• Every job will be done safely.
  • Incidents can be managed.
  • Safety is everyones responsibility.
  • Continuous improvement.
  • Safety as a way of life for 24 hours/day
  • All individuals have the responsibility and
    accountability to identify eliminate or manage
    risks associated with their workplace
  • Legal obligations will be the minimum
    requirements fro our health safety standards
  • Individual will be trained and equipped to have
    the skills and facilities to ensure an accident
    free workplace
  • Whats your company approach to safety?

16
Safety is Good Business
  • Successful Companies have
  • Consistent leadership whereby the whole
    management structure proactively and visibly
    demonstrates its commitment to safety on a daily
    basis
  • Walk the talk on safety deal with safety issues
    on the spot
  • Assigned responsibility and accountability for
    safety safety a condition of employment, part of
    performance evaluation
  • Focus on success not failure positive
    performance measures (no. of safety
    talks/inspections/risk assessments/training)
  • Good two-way communication lines on safety
  • Periodic Safety Audits
  • Does your safety system exhibit these
    characteristics?

17
The Culture Iceberg
  • Iceberg has 90 of its weight below the surface,
    out of sight. This huge lump below the surface
    carries far more weight than the 110 you see
    above
  • Culture is below the waterline, its simply how we
    do things around here !

18
Successful Safety Management
Safety Culture
Psychological Aspects How people feel
Behavioural Aspects What people do
Situational Aspects What the organisation has
  • The safety culture of an organisation is the
    product of individual and group values,
    attitudes, perceptions, competencies, and
    patterns of behaviour that determine the
    commitment to, and the style and proficiency of,
    an organisations health and safety management
    (HSC, 1993).
  • Organisations with a positive safety culture are
    characterised by communications founded on mutual
    trust, by shared perceptions of the importance
    of safety and by confidence in the efficacy of
    preventive measures (HSC, 1993).

19
Safety Culture
  • Good Safety is more than just slogans, safety
    boots, ear plugs and posters
  • The extent to which they are taken seriously
    depends on the Health Safety culture in the
    workplace
  • YOU WILL ACHIEVE THE LEVEL OF SAFETYTHAT YOU
    DEMONSTRATE YOU WANT TO ACHIEVE
  • Establish accountability for safety
  • Define safety responsibilities

20
The Four Cs of a Health Safety Culture
  • CONTROL through commitment of all employees to
    clear health safety responsibilities and
    objectives
  • CO-OPERATION through encouraging participation
    and involvement of employees and their
    representatives in planning, writing procedures,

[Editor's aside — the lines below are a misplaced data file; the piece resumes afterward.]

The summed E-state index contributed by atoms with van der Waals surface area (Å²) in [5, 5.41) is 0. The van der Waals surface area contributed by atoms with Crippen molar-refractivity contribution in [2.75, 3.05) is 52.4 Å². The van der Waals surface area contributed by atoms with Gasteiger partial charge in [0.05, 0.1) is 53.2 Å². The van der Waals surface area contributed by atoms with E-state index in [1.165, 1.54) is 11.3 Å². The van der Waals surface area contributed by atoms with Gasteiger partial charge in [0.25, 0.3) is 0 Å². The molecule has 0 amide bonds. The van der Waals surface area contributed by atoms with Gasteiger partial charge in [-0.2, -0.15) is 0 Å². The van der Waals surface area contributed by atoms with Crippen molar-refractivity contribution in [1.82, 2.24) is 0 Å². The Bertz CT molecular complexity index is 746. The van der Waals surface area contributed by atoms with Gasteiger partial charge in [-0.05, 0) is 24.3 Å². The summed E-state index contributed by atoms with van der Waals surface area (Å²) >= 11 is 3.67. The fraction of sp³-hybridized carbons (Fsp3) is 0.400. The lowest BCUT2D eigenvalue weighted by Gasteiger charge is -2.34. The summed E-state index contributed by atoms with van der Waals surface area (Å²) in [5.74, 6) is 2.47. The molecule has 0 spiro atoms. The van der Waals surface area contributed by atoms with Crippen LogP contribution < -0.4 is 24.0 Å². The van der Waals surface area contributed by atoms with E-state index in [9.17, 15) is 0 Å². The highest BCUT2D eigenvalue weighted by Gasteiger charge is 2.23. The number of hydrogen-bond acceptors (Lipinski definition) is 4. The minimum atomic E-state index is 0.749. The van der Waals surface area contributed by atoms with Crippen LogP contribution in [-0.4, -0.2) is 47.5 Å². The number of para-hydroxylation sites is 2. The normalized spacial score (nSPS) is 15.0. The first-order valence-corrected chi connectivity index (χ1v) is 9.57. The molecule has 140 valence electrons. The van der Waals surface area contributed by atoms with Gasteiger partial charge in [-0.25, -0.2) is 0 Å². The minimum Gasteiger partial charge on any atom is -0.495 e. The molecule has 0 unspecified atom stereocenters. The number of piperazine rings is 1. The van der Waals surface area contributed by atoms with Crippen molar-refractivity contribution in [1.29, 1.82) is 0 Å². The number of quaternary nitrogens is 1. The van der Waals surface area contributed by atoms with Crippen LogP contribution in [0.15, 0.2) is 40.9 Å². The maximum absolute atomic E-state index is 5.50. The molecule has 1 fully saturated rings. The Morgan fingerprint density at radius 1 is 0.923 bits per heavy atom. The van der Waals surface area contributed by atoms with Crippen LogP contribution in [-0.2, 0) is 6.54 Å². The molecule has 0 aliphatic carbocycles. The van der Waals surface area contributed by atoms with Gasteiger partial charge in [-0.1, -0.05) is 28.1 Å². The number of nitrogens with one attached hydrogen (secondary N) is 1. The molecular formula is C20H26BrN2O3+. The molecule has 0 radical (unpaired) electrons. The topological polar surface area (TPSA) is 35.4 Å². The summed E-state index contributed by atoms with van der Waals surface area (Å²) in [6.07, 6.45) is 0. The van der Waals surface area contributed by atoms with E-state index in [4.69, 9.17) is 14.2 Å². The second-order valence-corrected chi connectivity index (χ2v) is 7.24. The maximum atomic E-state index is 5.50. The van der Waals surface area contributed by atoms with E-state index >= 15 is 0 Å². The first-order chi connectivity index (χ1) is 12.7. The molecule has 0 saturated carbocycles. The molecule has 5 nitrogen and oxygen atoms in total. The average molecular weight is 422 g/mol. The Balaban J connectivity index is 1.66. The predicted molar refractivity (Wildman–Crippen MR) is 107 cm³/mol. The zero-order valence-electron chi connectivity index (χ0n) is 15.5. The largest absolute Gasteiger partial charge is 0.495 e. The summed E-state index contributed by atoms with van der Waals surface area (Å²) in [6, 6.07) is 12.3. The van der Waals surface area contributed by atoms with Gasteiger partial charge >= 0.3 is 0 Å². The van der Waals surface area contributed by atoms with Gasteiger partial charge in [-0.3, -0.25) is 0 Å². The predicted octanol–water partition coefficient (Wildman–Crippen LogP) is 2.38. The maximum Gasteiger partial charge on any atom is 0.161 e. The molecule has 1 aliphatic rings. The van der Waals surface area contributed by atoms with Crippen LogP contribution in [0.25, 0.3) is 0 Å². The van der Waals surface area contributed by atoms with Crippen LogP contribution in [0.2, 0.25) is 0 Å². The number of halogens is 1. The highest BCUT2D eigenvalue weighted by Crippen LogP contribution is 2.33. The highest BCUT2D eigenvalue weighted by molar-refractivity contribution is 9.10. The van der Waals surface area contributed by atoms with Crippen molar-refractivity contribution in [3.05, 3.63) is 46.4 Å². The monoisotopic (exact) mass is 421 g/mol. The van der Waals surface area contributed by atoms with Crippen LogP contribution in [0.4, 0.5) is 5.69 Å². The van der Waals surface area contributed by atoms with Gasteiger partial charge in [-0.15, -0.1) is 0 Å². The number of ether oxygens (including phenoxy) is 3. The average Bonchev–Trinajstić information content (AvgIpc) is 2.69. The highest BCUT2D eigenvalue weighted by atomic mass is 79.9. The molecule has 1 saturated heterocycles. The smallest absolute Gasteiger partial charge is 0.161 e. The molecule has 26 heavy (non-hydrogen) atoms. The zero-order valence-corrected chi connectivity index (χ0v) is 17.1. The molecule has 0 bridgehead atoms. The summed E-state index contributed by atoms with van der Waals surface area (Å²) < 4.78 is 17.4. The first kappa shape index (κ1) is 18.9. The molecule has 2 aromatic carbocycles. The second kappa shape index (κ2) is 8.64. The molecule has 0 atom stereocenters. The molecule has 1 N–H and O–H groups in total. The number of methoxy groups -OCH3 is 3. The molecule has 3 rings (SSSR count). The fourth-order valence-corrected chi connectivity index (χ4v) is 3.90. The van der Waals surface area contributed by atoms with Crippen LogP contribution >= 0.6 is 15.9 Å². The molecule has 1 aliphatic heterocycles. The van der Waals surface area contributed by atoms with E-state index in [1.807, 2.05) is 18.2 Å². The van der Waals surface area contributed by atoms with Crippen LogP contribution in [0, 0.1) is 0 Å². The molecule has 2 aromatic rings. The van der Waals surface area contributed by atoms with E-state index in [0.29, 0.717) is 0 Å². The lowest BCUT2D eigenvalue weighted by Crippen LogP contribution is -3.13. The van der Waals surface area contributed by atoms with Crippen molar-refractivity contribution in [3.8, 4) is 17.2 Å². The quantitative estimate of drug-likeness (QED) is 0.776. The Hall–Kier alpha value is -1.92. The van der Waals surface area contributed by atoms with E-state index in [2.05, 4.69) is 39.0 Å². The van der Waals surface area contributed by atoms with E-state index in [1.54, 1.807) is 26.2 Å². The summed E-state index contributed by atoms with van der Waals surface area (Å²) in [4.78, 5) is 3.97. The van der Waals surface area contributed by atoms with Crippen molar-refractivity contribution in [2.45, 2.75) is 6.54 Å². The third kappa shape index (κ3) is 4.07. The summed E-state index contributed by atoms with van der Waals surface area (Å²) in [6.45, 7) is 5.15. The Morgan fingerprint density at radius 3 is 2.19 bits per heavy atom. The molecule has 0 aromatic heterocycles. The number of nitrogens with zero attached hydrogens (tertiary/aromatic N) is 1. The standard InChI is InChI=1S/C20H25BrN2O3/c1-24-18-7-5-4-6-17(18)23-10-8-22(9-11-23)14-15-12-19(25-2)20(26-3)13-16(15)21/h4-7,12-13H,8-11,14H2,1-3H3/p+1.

solving problems and reviewing performance
  • COMMUNICATION - of information about health
    safety to employees verbal, written, visible
  • COMPETENCE of all employees through
    recruitment, training and support to make sure
    that they make the maximum contribution to health
    safety

21
Successful Safety Management
HSE Performance over time
  • Behaviour
  • Visible leadership / personal accountability
  • Shared purpose belief
  • Aligned performance commitment external view
  • HSE delivers business value
  • Engineering improvements
  • Hardware improvements
  • Safety emphasis
  • EH Compliance

Incident rate
  • Integrated HSE-MS
  • Reporting
  • Assurance
  • Competence
  • Risk Management

Time
22
Successful Safety Management
GENERATIVE HSE is how we do business round here
Culture Ladder
PROACTIVE we work on the problems that we still
find
Increasingly informed
CALCULATIVE we have systems in place to manage
all hazards
REACTIVE Safety is important, we do a lot every
time we have an accident
Increasing Trust/Accountability
PATHOLOGICAL who cares as long as were not caught
23
SAFETY EXCELLENCE MODEL requires
Management Commitment
Employee Involvement
Systems
Safety and Health Site Leadership
24
Ways to involve employees
  • Regular communication with employees on the
    subject of safety, risk, and hazards
  • Provide access to information
  • Provide ways to participate in the program
  • e.g., worksite self inspections, safety and
    health annual evaluation process, incident
    investigation
  • Provide ways to report hazards, injuries and make
    recommendations to control hazards

25
Benefits of a positive health safety culture
  • Greater co-operation between departments
    individuals and levels within the organisation on
    what is perceived as an issue of common concern
    and mutual interest
  • Empowerment of all staff that raises morale
    motivation and commitment to the organisation as
    people feel encouraged to contribute to their own
    and their colleagues success